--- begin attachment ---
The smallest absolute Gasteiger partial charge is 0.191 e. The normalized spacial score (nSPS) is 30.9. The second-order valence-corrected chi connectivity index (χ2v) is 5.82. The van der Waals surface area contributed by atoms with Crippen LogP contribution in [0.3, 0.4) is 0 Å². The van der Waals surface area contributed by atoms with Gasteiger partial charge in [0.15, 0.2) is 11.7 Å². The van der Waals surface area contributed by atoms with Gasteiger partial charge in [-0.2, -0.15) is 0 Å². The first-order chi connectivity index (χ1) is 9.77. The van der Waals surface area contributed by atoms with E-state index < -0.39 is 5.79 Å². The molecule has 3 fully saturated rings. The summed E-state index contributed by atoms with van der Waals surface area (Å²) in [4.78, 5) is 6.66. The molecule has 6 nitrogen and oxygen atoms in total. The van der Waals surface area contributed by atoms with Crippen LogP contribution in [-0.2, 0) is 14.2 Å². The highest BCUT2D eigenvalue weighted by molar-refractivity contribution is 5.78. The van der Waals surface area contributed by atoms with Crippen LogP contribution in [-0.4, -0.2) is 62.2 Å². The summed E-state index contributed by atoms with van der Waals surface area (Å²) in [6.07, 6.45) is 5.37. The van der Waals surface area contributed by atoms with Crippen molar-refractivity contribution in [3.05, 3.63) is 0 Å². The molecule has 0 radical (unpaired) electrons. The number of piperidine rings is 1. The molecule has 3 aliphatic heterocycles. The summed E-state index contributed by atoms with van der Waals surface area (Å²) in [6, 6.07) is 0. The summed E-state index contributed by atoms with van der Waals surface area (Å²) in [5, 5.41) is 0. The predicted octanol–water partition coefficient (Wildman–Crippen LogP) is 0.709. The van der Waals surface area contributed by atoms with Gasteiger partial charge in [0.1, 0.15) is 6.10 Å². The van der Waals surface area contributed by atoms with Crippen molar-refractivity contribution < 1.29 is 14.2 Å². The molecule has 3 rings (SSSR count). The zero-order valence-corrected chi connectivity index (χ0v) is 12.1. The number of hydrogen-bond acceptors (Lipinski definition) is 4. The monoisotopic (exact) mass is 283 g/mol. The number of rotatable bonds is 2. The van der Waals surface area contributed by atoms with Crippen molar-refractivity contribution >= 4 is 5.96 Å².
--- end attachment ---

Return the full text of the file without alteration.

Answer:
The smallest absolute Gasteiger partial charge is 0.191 e. The normalized spacial score (nSPS) is 30.9. The second-order valence-corrected chi connectivity index (χ2v) is 5.82. The van der Waals surface area contributed by atoms with Crippen LogP contribution in [0.3, 0.4) is 0 Å². The van der Waals surface area contributed by atoms with Gasteiger partial charge in [0.15, 0.2) is 11.7 Å². The van der Waals surface area contributed by atoms with Gasteiger partial charge in [-0.2, -0.15) is 0 Å². The first-order chi connectivity index (χ1) is 9.77. The van der Waals surface area contributed by atoms with E-state index < -0.39 is 5.79 Å². The molecule has 3 fully saturated rings. The summed E-state index contributed by atoms with van der Waals surface area (Å²) in [4.78, 5) is 6.66. The molecule has 6 nitrogen and oxygen atoms in total. The van der Waals surface area contributed by atoms with Crippen LogP contribution in [-0.2, 0) is 14.2 Å². The highest BCUT2D eigenvalue weighted by molar-refractivity contribution is 5.78. The van der Waals surface area contributed by atoms with Crippen LogP contribution in [-0.4, -0.2) is 62.2 Å². The summed E-state index contributed by atoms with van der Waals surface area (Å²) in [6.07, 6.45) is 5.37. The van der Waals surface area contributed by atoms with Crippen molar-refractivity contribution in [3.05, 3.63) is 0 Å². The molecule has 0 radical (unpaired) electrons. The number of piperidine rings is 1. The molecule has 3 aliphatic heterocycles. The summed E-state index contributed by atoms with van der Waals surface area (Å²) in [6, 6.07) is 0. The summed E-state index contributed by atoms with van der Waals surface area (Å²) in [5, 5.41) is 0. The predicted octanol–water partition coefficient (Wildman–Crippen LogP) is 0.709. The van der Waals surface area contributed by atoms with Gasteiger partial charge in [0.1, 0.15) is 6.10 Å². The van der Waals surface area contributed by atoms with Crippen molar-refractivity contribution < 1.29 is 14.2 Å². The molecule has 3 rings (SSSR count). The zero-order valence-corrected chi connectivity index (χ0v) is 12.1. The number of hydrogen-bond acceptors (Lipinski definition) is 4. The monoisotopic (exact) mass is 283 g/mol. The number of rotatable bonds is 2. The van der Waals surface area contributed by atoms with Crippen molar-refractivity contribution >= 4 is 5.96 Å².